During his time as Speaker, Reed assiduously and dramatically increased the power of the Speaker over the House; although the power of the Speaker had always waxed (most notably during Henry Clay's tenure) and waned, the position had previously commanded influence rather than outright power. Reed set out to put into practical effect his dictum that "The best system is to have one party govern and the other party watch"; this was accomplished by carefully studying the existing procedures of the U.S. House, most dating to the original designs written by Thomas Jefferson. In particular, Reed sought to circumscribe the ability of the minority party to block business by way of its members refusing to answer a quorum call — which, under the rules, prevented a member from being counted as present even if they were physically in the chamber — thus forcing the House to suspend business. This is popularly called the disappearing quorum.

Reed's solution was enacted on January 28, 1890, in what has popularly been called the "Battle of the Reed Rules".[3] This came about when Democrats attempted to block the inclusion of a newly elected Republican from West Virginia, Charles Brooks Smith.[4] The motion to seat him passed by a tally of 162–1; however, at the time a quorum consisted of 165 votes, and when voting closed Democrats shouted "No quorum," triggering a formal House quorum count. Speaker Reed began the roll call; when members who were present in the chamber refused to answer, Reed directed the Clerk to count them as present anyway.[5] Startled Democrats protested heatedly, issuing screams, threats, and insults at the Speaker. James B. McCreary, a Democrat from Kentucky, challenged Reed's authority to count him as present; Reed replied, "The Chair is making a statement of fact that the gentleman from Kentucky is present. Does he deny it?"[5]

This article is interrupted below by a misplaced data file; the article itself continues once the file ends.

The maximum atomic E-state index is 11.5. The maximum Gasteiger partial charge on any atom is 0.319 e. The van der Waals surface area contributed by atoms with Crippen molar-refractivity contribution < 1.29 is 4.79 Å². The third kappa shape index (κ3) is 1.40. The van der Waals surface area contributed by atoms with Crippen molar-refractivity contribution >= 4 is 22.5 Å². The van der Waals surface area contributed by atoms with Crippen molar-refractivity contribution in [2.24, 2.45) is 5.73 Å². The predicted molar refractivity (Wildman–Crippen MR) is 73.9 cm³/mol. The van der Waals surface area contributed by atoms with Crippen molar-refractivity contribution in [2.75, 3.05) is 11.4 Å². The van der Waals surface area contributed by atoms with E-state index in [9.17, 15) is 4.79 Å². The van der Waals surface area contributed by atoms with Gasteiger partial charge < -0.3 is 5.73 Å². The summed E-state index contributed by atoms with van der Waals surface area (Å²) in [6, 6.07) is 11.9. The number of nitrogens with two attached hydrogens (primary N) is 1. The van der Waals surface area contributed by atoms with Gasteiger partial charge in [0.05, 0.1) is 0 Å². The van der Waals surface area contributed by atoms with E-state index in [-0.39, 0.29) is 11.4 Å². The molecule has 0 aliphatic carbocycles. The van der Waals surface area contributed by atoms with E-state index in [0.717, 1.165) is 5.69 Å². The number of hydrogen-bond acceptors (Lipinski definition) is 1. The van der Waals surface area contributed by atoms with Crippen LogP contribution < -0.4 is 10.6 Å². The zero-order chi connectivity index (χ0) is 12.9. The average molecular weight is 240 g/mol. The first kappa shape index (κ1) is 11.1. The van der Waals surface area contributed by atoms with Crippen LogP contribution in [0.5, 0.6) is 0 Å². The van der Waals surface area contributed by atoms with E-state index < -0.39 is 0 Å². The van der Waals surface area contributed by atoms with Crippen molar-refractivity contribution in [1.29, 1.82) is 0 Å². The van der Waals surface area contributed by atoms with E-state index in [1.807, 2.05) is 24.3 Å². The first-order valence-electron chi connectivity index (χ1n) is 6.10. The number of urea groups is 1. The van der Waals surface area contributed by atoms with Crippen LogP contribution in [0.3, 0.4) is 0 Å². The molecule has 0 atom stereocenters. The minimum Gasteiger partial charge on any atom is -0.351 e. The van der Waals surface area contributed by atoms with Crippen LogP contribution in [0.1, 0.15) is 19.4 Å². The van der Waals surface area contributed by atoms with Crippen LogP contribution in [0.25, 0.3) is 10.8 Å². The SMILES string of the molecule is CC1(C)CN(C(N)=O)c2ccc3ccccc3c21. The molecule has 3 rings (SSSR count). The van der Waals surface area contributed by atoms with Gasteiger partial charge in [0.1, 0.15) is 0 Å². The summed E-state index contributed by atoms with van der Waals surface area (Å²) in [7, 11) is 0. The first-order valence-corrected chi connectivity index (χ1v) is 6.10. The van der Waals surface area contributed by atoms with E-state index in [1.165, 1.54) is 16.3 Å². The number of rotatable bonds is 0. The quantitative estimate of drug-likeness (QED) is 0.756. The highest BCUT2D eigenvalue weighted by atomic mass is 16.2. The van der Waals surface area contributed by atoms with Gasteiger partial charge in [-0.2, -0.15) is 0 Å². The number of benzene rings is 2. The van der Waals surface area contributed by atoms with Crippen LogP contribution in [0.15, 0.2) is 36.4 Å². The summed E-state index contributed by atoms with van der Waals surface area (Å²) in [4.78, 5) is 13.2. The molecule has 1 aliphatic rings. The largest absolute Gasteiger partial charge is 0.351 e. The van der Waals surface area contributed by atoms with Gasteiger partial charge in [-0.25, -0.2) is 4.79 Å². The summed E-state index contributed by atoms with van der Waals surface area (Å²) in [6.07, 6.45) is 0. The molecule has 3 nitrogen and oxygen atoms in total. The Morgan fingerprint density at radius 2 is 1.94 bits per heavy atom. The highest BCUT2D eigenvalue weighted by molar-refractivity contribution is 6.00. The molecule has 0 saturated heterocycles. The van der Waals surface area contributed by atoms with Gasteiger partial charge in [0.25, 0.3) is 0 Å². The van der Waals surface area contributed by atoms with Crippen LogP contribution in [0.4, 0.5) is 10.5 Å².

Unable to deny their presence in the chamber, Democrats then tried to flee the chamber or hide under their desks, but Reed ordered the doors locked. (Texas Representative "Buck" Kilgore was able to flee by kicking his way through a door.) [6] Trapped, the Democrats tried to hide under their desks and chairs; Reed marked them present anyway.

The conflict over parliamentary procedure lasted three days, with Democrats delaying consideration of the bill by introducing points of order to challenge the maneuver, then appealing the Reed's rulings to the floor. Democrats finally dropped their objections on January 31, and Smith was seated on February 3 by a vote of 166–0. Six days later, with Smith seated, Reed won a vote on his new "Reed Rules," eliminating the disappearing quorum and lowering the quorum to 100 members. Though Democrats reinstated the disappearing quorum when they took control of the House the following year, Reed as minority leader proved so adroit at using the tactic against them that Democrats reinstated Reed Rules in 1894.[7]

Civil Rights[edit]

In 1889–90, Republicans undertook one last stand in favor of federal enforcement of the Fifteenth Amendment to protect the voting rights of blacks in the Solid South. Reed took a special interest in the project. Using his new rules vigorously, he won passage of the Lodge Fair Elections Bill in the House in 1890. The bill was later defeated in a filibuster in the Senate when Silver Republicans in the West traded it away for the Sherman Silver Purchase Act.[8]

Presidential aspirations and departure from Congress[edit]

Official portrait of Thomas B. Reed.

Reed tried to obtain the Republican nomination for President in 1896, but Ohio Governor McKinley's campaign manager, Mark Hanna, blocked his efforts.

In 1898 Reed supported McKinley in efforts to head off war with Spain. When McKinley switched to support for the war, Reed disagreed. He resigned from the speakership and from his seat in Congress in 1899 to enter private law practice.[9]

On a nostalgic trip to Washington in 1902 he had a sudden heart attack and died; Henry Cabot Lodge eulogized him as "a good hater, who detested shams, humbugs and pretense above all else." He was buried in Evergreen Cemetery in Portland, Maine. His will was executed by his good friend Augustus G. Paine, Sr. from New York.[10]